Can Twitter Make Moments the Future of News?

Twitter launched its trend-identifying and tweet-curating tool Moments early this month. REUTERS/Kacper Pempel

Moments is Twitter's best chance at taming the chaos of its own universe, but it remains a rough product. Moments, launched earlier this month, is still getting tweaked on a near-daily basis. But is Moments really inching toward becoming the reinvention of the newspaper?

Twitter needed something like Moments to shake off the rust. Twitter faced stagnant growth in new users, as the microblogging service remains as foreign to beginners as it was seven to eight years ago. According to venture investor Chris Sacca, almost a billion users have tried and left Twitter.

Dubbed a "no-growth business" after its latest earnings call, Twitter infused new blood, like CEO Jack Dorsey and Executive Chairman Omid Kordestani, and let out old blood via a layoff of 8 percent of its workforce. Moments has been the boldest action since the earnings call to alert everyone that Twitter is still trying new things.

"I think that Twitter is in a bit of a crisis right now," says Piotr Gajos, the chief innovation officer at Sourcebits. "But crises can lead to changes. Twitter realized they had a massive ocean of content. They're trying to upgrade the signal-to-noise ratio on Twitter with Moments."

And yet journalists have been cold toward Moments since its launch. Some have been confused by the editorial direction of Moments, and nowhere was this more evident than during the Democratic Party debate last week. Journalists were not impressed by the lack of depth in its coverage; 14 of the top 25 tweets and Vines curated were tweets from politicians (and Donald Trump, of course) and CNN's Vines of its own broadcast of the debate.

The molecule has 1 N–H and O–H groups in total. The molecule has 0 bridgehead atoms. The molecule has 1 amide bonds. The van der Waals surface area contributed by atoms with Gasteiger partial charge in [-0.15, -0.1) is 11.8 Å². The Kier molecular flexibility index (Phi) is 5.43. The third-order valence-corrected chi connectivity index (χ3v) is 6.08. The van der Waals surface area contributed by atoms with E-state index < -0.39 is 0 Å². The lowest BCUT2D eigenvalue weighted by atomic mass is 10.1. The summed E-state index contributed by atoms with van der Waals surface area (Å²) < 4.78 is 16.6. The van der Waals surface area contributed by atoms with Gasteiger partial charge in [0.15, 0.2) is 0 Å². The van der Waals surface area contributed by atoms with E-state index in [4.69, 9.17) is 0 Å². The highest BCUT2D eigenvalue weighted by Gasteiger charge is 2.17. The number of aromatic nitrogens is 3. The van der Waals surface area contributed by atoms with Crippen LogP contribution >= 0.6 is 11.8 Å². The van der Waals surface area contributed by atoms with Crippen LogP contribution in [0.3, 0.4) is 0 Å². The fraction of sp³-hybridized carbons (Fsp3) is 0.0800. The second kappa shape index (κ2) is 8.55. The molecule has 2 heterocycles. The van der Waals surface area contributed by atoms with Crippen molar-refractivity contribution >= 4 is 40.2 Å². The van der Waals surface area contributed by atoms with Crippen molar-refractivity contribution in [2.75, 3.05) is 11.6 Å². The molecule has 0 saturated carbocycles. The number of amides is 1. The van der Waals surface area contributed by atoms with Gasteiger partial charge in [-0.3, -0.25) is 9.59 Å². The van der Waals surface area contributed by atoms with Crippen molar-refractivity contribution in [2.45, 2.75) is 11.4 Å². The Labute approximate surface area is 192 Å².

The tweets that Twitter curated from the Dem debate for its Moments tab are useless and irrelevant.

— Josh Kraushaar (@HotlineJosh) October 14, 2015

Twitter in the past week—perhaps as a buildup toward its annual developers conference—has been constantly releasing news regarding Moments. On Tuesday, it announced it had hired New York Times mobile editor Marcus Mabry to run Moments.

On Wednesday, Twitter offered the publishing technology used in Moments for websites to embed multiple tweets in a gridded stack. To compliment the new embed tool, Twitter launched Publish to help find new collections.

"We have big plans for this new tool," wrote Twitter Senior Product Manager Mollie Vandor on Publish in a blog post. "We want it to be a one stop shop where you can easily preview all of the different types of displays we offer in Twitter Kit and grab the embed code for any Twitter content you'd like to publish."

And it looks like Twitter has been seriously heeding complaints about Moments from journalists. For example, Moments used to strip away links from the original tweets during curation. A reader needed to leap through several hidden hurdles to go from Moments to the original tweet with a link to the news source. For the newspaper industry, which depends on online traffic as a major lifeline, this repackaging of news amounts to digital asphyxiation of the media industry.

As of Wednesday, Moments got rid of this problem by allowing the reader to click on a tweet or Vine—marked by a magnifying glass icon hovering the mouse over the tweets—go directly to the source.

The past two days have been positive reinforcement for Moments apologists. Twitter's actions perhaps indicate it is indeed interested in the news and curating the news with the judiciousness and nimbleness of a respected newspaper like The New York Times.

"If I was a cynical man, I would say Moments was Twitter's swan song," Gajos says. "But I am an optimist, so I like to think Twitter is finally implementing a new way to show off its wealth of content. The foundations for Moments was always there."